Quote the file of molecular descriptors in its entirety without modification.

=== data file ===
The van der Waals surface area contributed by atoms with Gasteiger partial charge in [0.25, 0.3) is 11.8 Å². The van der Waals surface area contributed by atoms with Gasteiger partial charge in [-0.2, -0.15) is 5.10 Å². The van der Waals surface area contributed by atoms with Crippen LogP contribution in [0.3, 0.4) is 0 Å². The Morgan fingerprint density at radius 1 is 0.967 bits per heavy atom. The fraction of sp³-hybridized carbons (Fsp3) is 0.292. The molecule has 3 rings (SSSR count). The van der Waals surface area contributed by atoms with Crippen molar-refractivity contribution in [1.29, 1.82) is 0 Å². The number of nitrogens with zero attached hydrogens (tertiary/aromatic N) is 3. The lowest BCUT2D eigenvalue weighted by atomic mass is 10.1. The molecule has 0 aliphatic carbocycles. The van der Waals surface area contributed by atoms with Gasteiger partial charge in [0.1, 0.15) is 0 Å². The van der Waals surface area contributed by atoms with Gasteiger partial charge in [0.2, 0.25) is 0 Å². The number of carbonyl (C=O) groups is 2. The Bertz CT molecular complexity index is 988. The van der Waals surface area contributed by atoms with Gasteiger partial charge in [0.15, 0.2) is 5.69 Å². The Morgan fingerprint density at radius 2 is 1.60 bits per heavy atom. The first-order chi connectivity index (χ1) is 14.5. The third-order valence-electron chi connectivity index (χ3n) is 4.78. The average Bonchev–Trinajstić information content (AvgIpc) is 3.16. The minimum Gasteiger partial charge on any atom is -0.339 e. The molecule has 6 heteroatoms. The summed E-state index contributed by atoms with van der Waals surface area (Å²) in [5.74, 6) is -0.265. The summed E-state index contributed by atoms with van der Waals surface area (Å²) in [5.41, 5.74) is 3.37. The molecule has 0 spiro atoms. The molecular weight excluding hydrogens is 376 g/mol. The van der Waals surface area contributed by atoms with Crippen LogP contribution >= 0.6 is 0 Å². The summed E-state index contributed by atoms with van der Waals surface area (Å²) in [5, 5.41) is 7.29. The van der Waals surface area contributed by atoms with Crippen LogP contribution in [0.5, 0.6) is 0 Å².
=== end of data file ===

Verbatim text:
The van der Waals surface area contributed by atoms with Gasteiger partial charge in [0.25, 0.3) is 11.8 Å². The van der Waals surface area contributed by atoms with Gasteiger partial charge in [-0.2, -0.15) is 5.10 Å². The van der Waals surface area contributed by atoms with Crippen LogP contribution in [0.3, 0.4) is 0 Å². The Morgan fingerprint density at radius 1 is 0.967 bits per heavy atom. The fraction of sp³-hybridized carbons (Fsp3) is 0.292. The molecule has 3 rings (SSSR count). The van der Waals surface area contributed by atoms with Crippen molar-refractivity contribution in [1.29, 1.82) is 0 Å². The number of nitrogens with zero attached hydrogens (tertiary/aromatic N) is 3. The lowest BCUT2D eigenvalue weighted by atomic mass is 10.1. The molecule has 0 aliphatic carbocycles. The van der Waals surface area contributed by atoms with Gasteiger partial charge in [0.1, 0.15) is 0 Å². The van der Waals surface area contributed by atoms with Gasteiger partial charge in [0.2, 0.25) is 0 Å². The number of carbonyl (C=O) groups is 2. The Bertz CT molecular complexity index is 988. The van der Waals surface area contributed by atoms with Gasteiger partial charge in [0.15, 0.2) is 5.69 Å². The Morgan fingerprint density at radius 2 is 1.60 bits per heavy atom. The first-order chi connectivity index (χ1) is 14.5. The third-order valence-electron chi connectivity index (χ3n) is 4.78. The average Bonchev–Trinajstić information content (AvgIpc) is 3.16. The minimum Gasteiger partial charge on any atom is -0.339 e. The molecule has 6 heteroatoms. The summed E-state index contributed by atoms with van der Waals surface area (Å²) in [5.74, 6) is -0.265. The summed E-state index contributed by atoms with van der Waals surface area (Å²) in [5.41, 5.74) is 3.37. The molecule has 0 spiro atoms. The molecular weight excluding hydrogens is 376 g/mol. The van der Waals surface area contributed by atoms with Crippen LogP contribution >= 0.6 is 0 Å². The summed E-state index contributed by atoms with van der Waals surface area (Å²) in [5, 5.41) is 7.29. The van der Waals surface area contributed by atoms with Crippen LogP contribution in [0.5, 0.6) is 0 Å².